For Gd3+ where the paramagnetic induced chemical shift is small compared to the T2 of the coordinated water ligand (T2m), R2r depends on T2m and the water residency time (τm, reciprocal of water exchange rate, kex) as described by eq 2:22
The term R2OS refers to paramagnetic relaxation of water outside the first coordination sphere, and for most Gd(III) complexes this term makes a negligible contribution to R2r. In the slow exchange regime (τm T2m), the reduced relaxation rate simplifies to eq 3.
This is the behavior that we observe for [Gd3TCAS2]7–. As the temperature is lowered, the τm increases with respect to R2OS and eventually results in R2r = R2OS. Generally, for Gd3+ the R2OS term is much smaller than the contribution from inner-sphere water and can be ignored,23 but for [Gd3TCAS2]7–, τm is so long at low temperatures that this outer-sphere phenomenon becomes observable. A similar outer-sphere effect on R2r has been reported for the solvent exchange of the complex [Ti(DMF)6]3+.24
We calculated the τm of the coordinated waters to be 116 μs at 25 °C (or 20.8 μs at 37 °C, see Supporting Information). As a comparison, τm of the aqua ion [Gd(H2O)9]3+ is 5 orders of magnitude shorter (0.9 ns at 25 °C).25 Only the Gd3+ complex of the tetra(methylphosphonate)amide derivative of DOTA, [Gd(DOTA-4AMP)(H2O)]5–, has a longer reported τm.26 The extremely slow water exchange rate suggests that the proton relaxivity will be very low.
An alternative model is that there are two classes of coordinated water ligands. There is obviously a very slow exchangeable water, but the magnitude of the R2OS term is compatible with an extremely fast exchangeable water; for example, R2OS observed here is comparable to R2r for [Gd(H2O)8]3+ at the same temperature.27 Using this physical model, we assumed that for the [Gd3TCAS2]7– cluster that there were two slow exchangeable water molecules per Gd and one fast exchangeable water per cluster (since the Tb luminescence gave q = 7 per cluster). This model will also fit the data in Figure Figure55 equally well since essentially we are replacing the R2OS term in eq 3 with a 1/T2mfast term (the T2 of the coordinated rapidly exchanging water). In that model, the residency time of the fast exchanging water is 0.6 ns at 37 °C. We have no way of knowing the relative population of very fast and very slow exchangeable water molecules, but if we arbitrarily take a different model with five slow exchanging waters and two fast exchanging waters, then the residence time of the slow exchanging waters decreases from 17 to 14 μs at 37 °C, and the fast exchanging water residency times change from 0.6 to 0.3 ns. Regardless, there would exist two classes of exchangeable water molecules separated by over 4 orders of magnitude.
Relaxivity, r1, per Gd was determined in 4-(2-hydroxyethyl)piperazine-1-ethanesulfonic acid (HEPES) buffer and in excess human serum albumin (HSA) at 0.47 and 1.41 T, Table 1. We independently measured the affinity of [Tb3TCAS2]7– for HSA (Kb = (1.71 ± 0.31) × 106 M–1, 20 mM HEPES, pH 7.4, 25 °C, see Supporting Information, section 5), and a hydration number of q = 1.7 for the HSA-bound complex. Because of its high affinity for HSA, [Gd3TCAS2]7– is effectively completely bound to albumin for these measurements. The measured relaxivity values in Table 1 are in line with the very slow water exchange kinetics. Equation 4 relates the contribution to relaxivity due to the inner-sphere water ligands.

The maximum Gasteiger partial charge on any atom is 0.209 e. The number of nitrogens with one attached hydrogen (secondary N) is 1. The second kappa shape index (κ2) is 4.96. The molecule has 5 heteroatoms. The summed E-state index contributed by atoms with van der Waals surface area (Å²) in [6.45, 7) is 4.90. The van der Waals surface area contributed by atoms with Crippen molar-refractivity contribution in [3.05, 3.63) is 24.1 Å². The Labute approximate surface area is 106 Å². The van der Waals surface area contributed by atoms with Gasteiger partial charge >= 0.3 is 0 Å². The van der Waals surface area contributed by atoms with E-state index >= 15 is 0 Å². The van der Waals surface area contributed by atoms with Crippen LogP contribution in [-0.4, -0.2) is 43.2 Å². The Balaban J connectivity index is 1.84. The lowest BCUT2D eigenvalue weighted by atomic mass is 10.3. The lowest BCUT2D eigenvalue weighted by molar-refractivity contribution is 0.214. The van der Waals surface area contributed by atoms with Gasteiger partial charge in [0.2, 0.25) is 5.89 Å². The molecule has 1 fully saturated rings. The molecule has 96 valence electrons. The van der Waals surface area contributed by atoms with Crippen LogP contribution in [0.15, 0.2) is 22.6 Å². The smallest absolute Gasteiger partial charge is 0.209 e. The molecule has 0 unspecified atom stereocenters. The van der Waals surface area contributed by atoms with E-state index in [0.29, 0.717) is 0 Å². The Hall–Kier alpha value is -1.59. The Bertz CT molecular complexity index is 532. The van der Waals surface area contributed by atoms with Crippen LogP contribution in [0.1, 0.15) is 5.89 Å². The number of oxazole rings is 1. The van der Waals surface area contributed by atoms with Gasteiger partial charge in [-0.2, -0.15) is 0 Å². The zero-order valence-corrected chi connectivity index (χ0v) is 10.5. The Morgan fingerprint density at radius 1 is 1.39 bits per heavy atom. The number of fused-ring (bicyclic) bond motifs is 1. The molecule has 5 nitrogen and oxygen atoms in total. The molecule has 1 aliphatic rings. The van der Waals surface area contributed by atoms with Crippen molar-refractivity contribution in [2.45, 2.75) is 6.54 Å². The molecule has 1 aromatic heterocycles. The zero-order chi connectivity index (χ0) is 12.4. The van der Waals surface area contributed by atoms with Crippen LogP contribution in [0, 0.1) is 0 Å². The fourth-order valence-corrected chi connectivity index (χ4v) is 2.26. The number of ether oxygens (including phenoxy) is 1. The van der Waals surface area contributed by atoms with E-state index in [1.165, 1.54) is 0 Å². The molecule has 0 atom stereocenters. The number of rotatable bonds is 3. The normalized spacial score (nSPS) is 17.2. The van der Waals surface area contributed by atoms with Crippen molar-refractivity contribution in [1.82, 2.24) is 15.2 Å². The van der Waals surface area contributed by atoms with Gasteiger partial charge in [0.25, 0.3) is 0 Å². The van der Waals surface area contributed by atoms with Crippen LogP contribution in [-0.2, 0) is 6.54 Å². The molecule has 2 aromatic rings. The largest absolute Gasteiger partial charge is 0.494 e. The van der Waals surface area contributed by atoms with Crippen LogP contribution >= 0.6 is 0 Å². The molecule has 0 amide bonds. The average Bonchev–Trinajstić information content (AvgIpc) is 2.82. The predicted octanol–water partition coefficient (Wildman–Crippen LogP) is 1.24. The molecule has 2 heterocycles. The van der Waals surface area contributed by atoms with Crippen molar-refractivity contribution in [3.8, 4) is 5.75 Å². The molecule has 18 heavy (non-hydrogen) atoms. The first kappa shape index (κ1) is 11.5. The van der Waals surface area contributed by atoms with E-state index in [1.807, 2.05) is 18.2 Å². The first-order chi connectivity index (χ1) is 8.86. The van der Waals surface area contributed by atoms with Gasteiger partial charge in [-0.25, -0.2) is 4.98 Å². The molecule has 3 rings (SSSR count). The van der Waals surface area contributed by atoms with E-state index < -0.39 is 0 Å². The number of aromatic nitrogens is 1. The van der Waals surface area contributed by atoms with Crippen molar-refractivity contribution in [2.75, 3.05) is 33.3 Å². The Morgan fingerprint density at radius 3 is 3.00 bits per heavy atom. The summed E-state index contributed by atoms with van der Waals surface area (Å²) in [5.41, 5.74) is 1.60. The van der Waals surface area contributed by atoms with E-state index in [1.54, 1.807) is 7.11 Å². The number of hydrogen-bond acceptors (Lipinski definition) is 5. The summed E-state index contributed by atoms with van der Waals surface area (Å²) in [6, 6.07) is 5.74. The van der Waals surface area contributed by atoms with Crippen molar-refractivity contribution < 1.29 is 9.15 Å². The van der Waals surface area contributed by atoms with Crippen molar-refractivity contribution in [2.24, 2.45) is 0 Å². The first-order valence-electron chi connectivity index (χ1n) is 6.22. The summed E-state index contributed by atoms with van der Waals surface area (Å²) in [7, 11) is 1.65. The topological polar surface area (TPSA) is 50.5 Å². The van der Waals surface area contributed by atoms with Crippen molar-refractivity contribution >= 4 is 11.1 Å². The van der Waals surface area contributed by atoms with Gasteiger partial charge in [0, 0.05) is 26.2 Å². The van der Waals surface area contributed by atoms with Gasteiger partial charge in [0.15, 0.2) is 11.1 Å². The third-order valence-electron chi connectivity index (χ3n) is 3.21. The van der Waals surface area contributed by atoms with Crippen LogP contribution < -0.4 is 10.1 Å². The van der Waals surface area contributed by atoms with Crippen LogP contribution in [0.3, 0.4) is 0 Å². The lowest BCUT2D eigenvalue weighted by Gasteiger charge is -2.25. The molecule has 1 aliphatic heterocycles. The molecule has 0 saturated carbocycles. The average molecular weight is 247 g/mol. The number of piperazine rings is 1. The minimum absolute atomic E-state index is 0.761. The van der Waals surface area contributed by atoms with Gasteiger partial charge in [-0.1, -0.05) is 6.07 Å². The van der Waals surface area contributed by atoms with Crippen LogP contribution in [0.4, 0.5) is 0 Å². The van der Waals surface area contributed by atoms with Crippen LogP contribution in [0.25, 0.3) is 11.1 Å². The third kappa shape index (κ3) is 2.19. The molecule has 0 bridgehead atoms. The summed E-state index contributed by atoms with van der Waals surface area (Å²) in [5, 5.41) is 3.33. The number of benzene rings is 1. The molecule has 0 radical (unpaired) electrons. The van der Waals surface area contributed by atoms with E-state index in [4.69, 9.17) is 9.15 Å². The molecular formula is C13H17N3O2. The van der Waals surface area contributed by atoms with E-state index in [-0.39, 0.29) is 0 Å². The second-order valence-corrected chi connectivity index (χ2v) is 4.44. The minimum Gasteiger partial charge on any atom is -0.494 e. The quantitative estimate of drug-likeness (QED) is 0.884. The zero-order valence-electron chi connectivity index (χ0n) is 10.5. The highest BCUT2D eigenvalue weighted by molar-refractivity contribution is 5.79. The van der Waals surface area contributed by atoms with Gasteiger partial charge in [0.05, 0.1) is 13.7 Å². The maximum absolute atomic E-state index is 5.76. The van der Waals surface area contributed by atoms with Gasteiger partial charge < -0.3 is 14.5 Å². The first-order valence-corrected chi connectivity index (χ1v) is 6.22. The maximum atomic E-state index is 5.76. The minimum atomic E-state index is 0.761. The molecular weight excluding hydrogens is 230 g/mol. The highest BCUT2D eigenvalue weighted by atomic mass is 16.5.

From the Solomon–Bloembergen–Morgan equation, one can estimate T1m for [Gd3TCAS2]7– in the absence and presence of HSA, assuming rotational correlation times of 250 ps and 10 ns,6,28 respectively (Table 1). Relaxivity in both cases is almost exclusively determined by τm even at 37 °C. The contribution to relaxivity from the 2.5 water ligands is only 1.9 mM–1 s–1 at 37 °C and less as temperature is decreased. In HSA solution the inner-sphere water ligands only contribute 2.1 mM–1 s–1 to the observed relaxivity. This slight decrease in relaxivity compared to the unbound state is at odds with other HSA-bound complexes29 but consistent with the extremely slow water exchange rate and the reduced hydration number from 2.5 to 1.7 upon HSA binding. Interestingly, if the water exchange rate was 1000-fold faster (typical of many Gd complexes), then the relaxivity would be in excess of 150 mM–1 s–1 at 0.47 T and >50 mM–1 s–1 at 1.4 T. The extremely slow water exchange rate has effectively quenched the relaxivity. We also made measurements at lower temperatures, and the relaxivity increased slightly to 7.9 mM–1 s–1 at 13 °C (see Supporting Information); cooling will further decrease r1IS but will increase the second/outer-sphere relaxivity.
We also studied the effect of concentration on relaxivity. For a single species in solution, a plot of the longitudinal relaxation rate, R1 (= 1/T1) as a function of [Gd] (= 3[Gd3TCAS2]7–) should give a straight line with the slope giving the relaxivity. However, for [Gd3TCAS2]7– we observed nonlinear behavior with the slope decreasing at concentrations above [Gd] = 0.4 mM. This concentration-dependent behavior suggested the aggregation of [Gd3TCAS2]7– at higher concentrations. We were able to confirm the presence of aggregation by dynamic light scattering (DLS) measurements of different concentrations of [Gd3TCAS2]7– ([Gd] = 0.1–2.0 mM). DLS showed an increase in mean diameter from 0.7 to 10 nm at [Gd] = 0.4 mM (Figure Figure55), implying the formation of an aggregate above this concentration. Hence, the data in the low concentration range (0–0.15 mM), showing good linearity (Figure S7B), was used for determination of r1 reported in Table 1. The reduction in relaxivity at higher concentrations suggests a reduction of water access (reduced q) in the aggregate as was seen in the HSA-bound species. The Tb luminescence measurements were performed at low micromolar concentration, and the hydration state reflects the monomeric [Gd3TCAS2]7– species.